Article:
For example, you have trials. Trials as brute facts would be unbearable. Suffering without an explanation would be hell on earth. Therefore God is quick to tell us how to see a trial: “Count it all joy, my brothers, when you meet trials of various kinds, for you know that the testing of your faith produces steadfastness. And let steadfastness have its full effect, that you may be perfect and complete, lacking in nothing” (James 1:2-4).

This is true and not a mental trick.

Viktor Frankl sustained himself through nights and days at Auschwitz by imagining the face of his beloved wife smiling on him, answering him, encouraging him. To learn, when he got out, that there was no one home awaiting him was the ordeal he found most difficult of all ordeals to overcome. What had given him a meaning in his trial had not been real.

It is a thing that you and I, as children of the God who sees, need never fear.

Comments

  • Dick Friedrich
    Posted: Sun, 08/19/2018 07:21 am

    I have an agnostic friend who does not believe in facts, brute or otherwise. He would seem to agree with you, that it's all in perspective. But he denies (seems like he's claiming a fact here) there is a transcendent perspective, only perspective. In "fact," he goes a step further in saying there is no objective truth. We all play mental tricks when it comes to the truth but, by God's grace, (a fact) believers also know we have the mind of Christ (another fact). This is not a mental trick but a miracle of God's love in Christ. We carry this truth very humbly, right?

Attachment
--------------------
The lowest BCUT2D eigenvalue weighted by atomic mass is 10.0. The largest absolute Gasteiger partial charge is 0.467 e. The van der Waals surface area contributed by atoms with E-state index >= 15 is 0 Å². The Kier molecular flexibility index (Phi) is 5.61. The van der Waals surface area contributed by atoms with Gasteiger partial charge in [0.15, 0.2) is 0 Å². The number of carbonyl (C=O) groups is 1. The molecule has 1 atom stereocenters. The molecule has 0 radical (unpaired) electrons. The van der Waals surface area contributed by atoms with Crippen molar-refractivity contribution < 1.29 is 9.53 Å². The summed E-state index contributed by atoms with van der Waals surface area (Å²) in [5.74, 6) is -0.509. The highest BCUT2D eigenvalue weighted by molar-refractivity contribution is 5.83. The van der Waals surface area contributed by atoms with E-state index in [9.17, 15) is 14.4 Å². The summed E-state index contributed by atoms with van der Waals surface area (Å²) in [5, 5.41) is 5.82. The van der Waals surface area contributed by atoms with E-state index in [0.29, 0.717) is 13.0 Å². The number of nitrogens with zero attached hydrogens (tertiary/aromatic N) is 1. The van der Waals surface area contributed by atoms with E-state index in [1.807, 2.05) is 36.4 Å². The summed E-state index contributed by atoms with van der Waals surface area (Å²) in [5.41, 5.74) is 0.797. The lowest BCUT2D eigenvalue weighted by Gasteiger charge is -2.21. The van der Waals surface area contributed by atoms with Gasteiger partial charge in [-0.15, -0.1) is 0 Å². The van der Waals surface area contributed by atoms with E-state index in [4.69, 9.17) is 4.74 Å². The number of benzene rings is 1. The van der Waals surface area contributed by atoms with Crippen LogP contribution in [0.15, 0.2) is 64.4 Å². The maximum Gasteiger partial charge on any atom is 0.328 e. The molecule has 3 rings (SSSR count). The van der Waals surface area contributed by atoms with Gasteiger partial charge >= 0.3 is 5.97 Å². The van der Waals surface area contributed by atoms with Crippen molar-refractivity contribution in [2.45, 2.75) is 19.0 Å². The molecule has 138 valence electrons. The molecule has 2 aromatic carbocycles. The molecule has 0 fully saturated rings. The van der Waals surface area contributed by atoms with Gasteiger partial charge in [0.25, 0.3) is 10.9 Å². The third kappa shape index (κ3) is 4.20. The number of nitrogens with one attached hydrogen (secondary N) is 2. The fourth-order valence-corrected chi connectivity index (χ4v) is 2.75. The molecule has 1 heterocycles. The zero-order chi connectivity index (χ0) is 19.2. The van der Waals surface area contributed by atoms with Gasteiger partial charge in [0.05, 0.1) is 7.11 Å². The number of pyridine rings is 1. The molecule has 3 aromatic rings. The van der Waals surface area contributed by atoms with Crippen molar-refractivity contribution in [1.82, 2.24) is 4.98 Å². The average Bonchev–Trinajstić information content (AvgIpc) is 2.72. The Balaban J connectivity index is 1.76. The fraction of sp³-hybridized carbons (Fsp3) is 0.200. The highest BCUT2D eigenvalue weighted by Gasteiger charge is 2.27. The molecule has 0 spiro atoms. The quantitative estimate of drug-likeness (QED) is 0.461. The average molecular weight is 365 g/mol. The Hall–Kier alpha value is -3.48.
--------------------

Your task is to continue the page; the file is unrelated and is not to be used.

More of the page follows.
• SonoitaMike
    Posted: Sun, 08/19/2018 11:38 am

    Very interesting perspective!

    Thanks for sharing. I have applied this very thinking in areas of my life and found it very helpful.

    Its very helpful for those going through trials. The trial looms large and the person looses perspective. This can lead to PTSD instead of Post Tramatic Growth!

    The perspective that brings me greatest cohort is that God is sovereign and He has declared His care for me!

  • Brendan Bossard's picture
    Brendan Bossard
    Posted: Sun, 08/19/2018 09:27 pm

    I disagree with Mrs. Seu Peterson that there are no such things as brute facts.  God could be said to be The Brute Fact who created all other brute facts:  the Universe exists; Earth orbits the Sun; 1 + 1 = 2; cuts bleed.  But I take her overall point well.  Our perspective limits our vision of God's purpose, but that does not keep God from working through the trials in our lives for good.  We can confidently trust God.

  • Steve Shive
    Posted: Mon, 08/20/2018 06:33 am

    As always there is some good food for thought here. I pondered your definition and concept of “brute facts.” I had never used, or really thought about, that term. I have often used Francis Schaeffer's "True truth" concept. But I see what you mean and like it. The reality of what we see and experience does hinge on perspective, on a decision on our part of how to attach meaning and significance to them. There are many who deny the existence of pain, disease, much of the external world let alone origins and other things that seem to us as patently obvious. But even more so, as far as things that are important from an eternal perspective, it becomes extremely important to have an eternal, divine perspective. And we get this by revelation from God's Word. Also, from God's Spirit.